Looking For The Right Model

      Russia and the other countries in the region are not unlike much of the rest of the world when it comes to pricing and payment models, but it is the structure of the market that stands out. In addition, there are issues of how stable some of the countries will remain over time.

      “This can be a relatively dangerous and unstable environment. Still, the Russians need a lot of services, and we have knocked on every door. The energy and banking sectors appear to be well covered already from the standpoint of satellite connectivity,” says Pier du Plessis, sales director at Biddinghuizen, The Netherlands-based Carrier to Carrier Telecom N.V. (Carrier2Carrier). “While an oligopoly continues to yield considerable power in the Russian satellite market, it remains an untapped market which is a lot stronger than you might imagine.

      “Throughout the past year, what Carrier2Carrier discovered is that from the standpoint of voice traffic, Moscow and St. Petersburg make up almost the entire market,” he continues, adding that “there is no money in it. What I call the ‘kamikaze pricing’ undertaken again by many large carriers is having a very negative effect throughout this region. We see this happening in the Middle East as well. We do not think this will last, and the markets will stabilize.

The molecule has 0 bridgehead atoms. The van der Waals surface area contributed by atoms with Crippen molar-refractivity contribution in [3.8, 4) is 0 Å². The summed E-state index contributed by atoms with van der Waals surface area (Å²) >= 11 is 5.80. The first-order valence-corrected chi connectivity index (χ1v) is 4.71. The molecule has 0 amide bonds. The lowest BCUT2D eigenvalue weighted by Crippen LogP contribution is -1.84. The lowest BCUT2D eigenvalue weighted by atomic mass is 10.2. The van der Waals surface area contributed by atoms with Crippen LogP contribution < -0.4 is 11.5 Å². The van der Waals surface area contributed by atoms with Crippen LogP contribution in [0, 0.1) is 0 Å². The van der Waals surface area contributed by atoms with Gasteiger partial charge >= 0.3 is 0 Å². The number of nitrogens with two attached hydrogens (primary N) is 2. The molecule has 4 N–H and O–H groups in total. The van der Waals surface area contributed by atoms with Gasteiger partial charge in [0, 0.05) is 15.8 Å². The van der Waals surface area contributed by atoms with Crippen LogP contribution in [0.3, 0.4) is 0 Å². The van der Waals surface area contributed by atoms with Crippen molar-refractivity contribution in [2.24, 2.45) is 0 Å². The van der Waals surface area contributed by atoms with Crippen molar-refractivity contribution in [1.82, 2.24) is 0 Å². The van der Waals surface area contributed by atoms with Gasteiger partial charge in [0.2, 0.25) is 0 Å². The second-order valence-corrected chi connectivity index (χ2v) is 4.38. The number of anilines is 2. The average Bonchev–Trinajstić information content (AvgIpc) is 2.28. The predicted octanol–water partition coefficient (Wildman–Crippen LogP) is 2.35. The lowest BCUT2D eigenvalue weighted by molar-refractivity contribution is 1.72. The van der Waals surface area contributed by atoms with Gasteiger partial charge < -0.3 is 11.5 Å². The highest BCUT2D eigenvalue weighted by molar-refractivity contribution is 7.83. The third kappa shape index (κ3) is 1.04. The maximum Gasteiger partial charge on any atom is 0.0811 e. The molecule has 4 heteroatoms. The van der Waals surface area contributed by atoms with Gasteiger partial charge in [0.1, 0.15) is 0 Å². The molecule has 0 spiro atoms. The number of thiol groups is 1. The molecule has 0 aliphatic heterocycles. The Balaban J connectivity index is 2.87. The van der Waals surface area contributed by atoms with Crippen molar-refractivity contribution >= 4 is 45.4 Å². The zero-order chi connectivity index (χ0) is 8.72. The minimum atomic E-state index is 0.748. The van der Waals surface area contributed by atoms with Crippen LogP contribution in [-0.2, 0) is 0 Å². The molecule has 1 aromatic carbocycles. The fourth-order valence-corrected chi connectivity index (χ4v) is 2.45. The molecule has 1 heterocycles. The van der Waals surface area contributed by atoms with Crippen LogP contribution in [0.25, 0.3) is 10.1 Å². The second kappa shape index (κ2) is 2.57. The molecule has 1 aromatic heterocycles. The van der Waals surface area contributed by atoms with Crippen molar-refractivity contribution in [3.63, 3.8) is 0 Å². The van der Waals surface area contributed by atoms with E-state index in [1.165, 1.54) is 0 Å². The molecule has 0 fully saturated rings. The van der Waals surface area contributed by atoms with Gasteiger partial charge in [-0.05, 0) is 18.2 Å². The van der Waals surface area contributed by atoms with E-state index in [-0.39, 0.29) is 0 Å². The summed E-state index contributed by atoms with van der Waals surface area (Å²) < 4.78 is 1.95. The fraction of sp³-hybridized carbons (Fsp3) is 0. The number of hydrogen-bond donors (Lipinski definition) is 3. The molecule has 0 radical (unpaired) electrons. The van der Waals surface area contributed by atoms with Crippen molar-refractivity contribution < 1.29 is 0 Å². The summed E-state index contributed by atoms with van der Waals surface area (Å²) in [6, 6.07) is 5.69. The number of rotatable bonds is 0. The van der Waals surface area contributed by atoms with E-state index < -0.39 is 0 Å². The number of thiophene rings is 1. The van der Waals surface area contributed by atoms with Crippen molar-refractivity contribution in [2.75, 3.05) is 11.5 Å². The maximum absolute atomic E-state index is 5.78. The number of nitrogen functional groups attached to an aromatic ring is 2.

“With respect to two-way Internet, it is a growth opportunity. However, given the substantial licensing and operating costs, there are reasons why simplex multicasts or one-way satellite feeds in general are likely to dominate this region for some time to come,” he adds.

      Using a pre-payment model is the only way to proceed, according to du Plessis, who sees a steady demand for a cascade of small circuits into remote areas. “The instability, and market conditions as a whole, lends itself to the creation of numerous islands as opposed to a single homogenous network in any one country,” says du Plessis.

      “The ability to pay remains the biggest barrier. Despite this and other barriers, such as the sizeable licensing fees for two-way services and the lack of adequate satellite capacity in Far Eastern Russia, a number of suppliers are here in this market,” adds Slekys.

      HNS has three hubs servicing Russia and a hub in Kiev where HNS has partnered with Datasat, which is part of Incom Corp., to introduce broadband via satellite services. Slekys describes the Ukraine as a country that has made big strides in the past two years. The immense size of the Russian market, however, combined with the fact that both its consumer and its small-to medium-sized enterprise components are so undeveloped overshadows all the other markets in the region.

      “President Putin wants to facilitate the growth of this sector, not inhibit it. He has placed considerable emphasis on his e-Russia initiative, which involves upgrading all the Russian ministries, among other things. Someone has to address the details such as the 30 to 35 percent overhead for customs and value added tax. This has to be reduced to make doing business in this market more attractive,” says Slekys. “This country is still the paradox it has always been.”